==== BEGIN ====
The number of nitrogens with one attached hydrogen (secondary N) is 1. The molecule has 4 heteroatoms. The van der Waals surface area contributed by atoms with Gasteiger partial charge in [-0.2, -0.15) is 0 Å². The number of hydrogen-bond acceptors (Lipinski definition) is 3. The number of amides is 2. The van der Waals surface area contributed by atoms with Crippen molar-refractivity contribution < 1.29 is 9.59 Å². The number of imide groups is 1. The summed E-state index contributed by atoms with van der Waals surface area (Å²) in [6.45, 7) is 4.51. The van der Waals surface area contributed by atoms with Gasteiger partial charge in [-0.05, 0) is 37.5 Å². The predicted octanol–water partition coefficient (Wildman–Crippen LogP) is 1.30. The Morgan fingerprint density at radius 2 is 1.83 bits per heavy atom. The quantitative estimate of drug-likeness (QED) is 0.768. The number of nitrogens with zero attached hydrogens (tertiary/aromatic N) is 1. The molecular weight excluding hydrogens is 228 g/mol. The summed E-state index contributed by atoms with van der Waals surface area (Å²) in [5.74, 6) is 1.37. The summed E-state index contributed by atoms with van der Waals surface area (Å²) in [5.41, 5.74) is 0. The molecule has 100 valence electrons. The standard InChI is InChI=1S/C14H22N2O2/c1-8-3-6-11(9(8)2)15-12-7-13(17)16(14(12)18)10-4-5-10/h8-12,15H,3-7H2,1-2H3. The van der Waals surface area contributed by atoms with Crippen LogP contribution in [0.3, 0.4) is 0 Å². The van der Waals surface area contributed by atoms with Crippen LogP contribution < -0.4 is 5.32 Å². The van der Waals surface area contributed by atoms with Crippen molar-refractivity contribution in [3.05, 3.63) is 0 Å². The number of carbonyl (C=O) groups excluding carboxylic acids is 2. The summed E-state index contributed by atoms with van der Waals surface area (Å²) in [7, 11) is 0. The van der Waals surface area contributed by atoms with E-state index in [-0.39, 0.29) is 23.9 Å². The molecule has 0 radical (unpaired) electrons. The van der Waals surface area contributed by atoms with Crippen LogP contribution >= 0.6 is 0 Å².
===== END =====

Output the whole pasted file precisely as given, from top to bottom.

The number of nitrogens with one attached hydrogen (secondary N) is 1. The molecule has 4 heteroatoms. The van der Waals surface area contributed by atoms with Gasteiger partial charge in [-0.2, -0.15) is 0 Å². The number of hydrogen-bond acceptors (Lipinski definition) is 3. The number of amides is 2. The van der Waals surface area contributed by atoms with Crippen molar-refractivity contribution < 1.29 is 9.59 Å². The number of imide groups is 1. The summed E-state index contributed by atoms with van der Waals surface area (Å²) in [6.45, 7) is 4.51. The van der Waals surface area contributed by atoms with Gasteiger partial charge in [-0.05, 0) is 37.5 Å². The predicted octanol–water partition coefficient (Wildman–Crippen LogP) is 1.30. The Morgan fingerprint density at radius 2 is 1.83 bits per heavy atom. The quantitative estimate of drug-likeness (QED) is 0.768. The number of nitrogens with zero attached hydrogens (tertiary/aromatic N) is 1. The molecular weight excluding hydrogens is 228 g/mol. The summed E-state index contributed by atoms with van der Waals surface area (Å²) in [5.74, 6) is 1.37. The summed E-state index contributed by atoms with van der Waals surface area (Å²) in [5.41, 5.74) is 0. The molecule has 100 valence electrons. The standard InChI is InChI=1S/C14H22N2O2/c1-8-3-6-11(9(8)2)15-12-7-13(17)16(14(12)18)10-4-5-10/h8-12,15H,3-7H2,1-2H3. The van der Waals surface area contributed by atoms with Crippen LogP contribution in [0.3, 0.4) is 0 Å². The van der Waals surface area contributed by atoms with Crippen LogP contribution < -0.4 is 5.32 Å². The van der Waals surface area contributed by atoms with Crippen molar-refractivity contribution in [3.05, 3.63) is 0 Å². The number of carbonyl (C=O) groups excluding carboxylic acids is 2. The summed E-state index contributed by atoms with van der Waals surface area (Å²) in [7, 11) is 0. The van der Waals surface area contributed by atoms with E-state index in [-0.39, 0.29) is 23.9 Å². The molecule has 0 radical (unpaired) electrons. The van der Waals surface area contributed by atoms with Crippen LogP contribution >= 0.6 is 0 Å².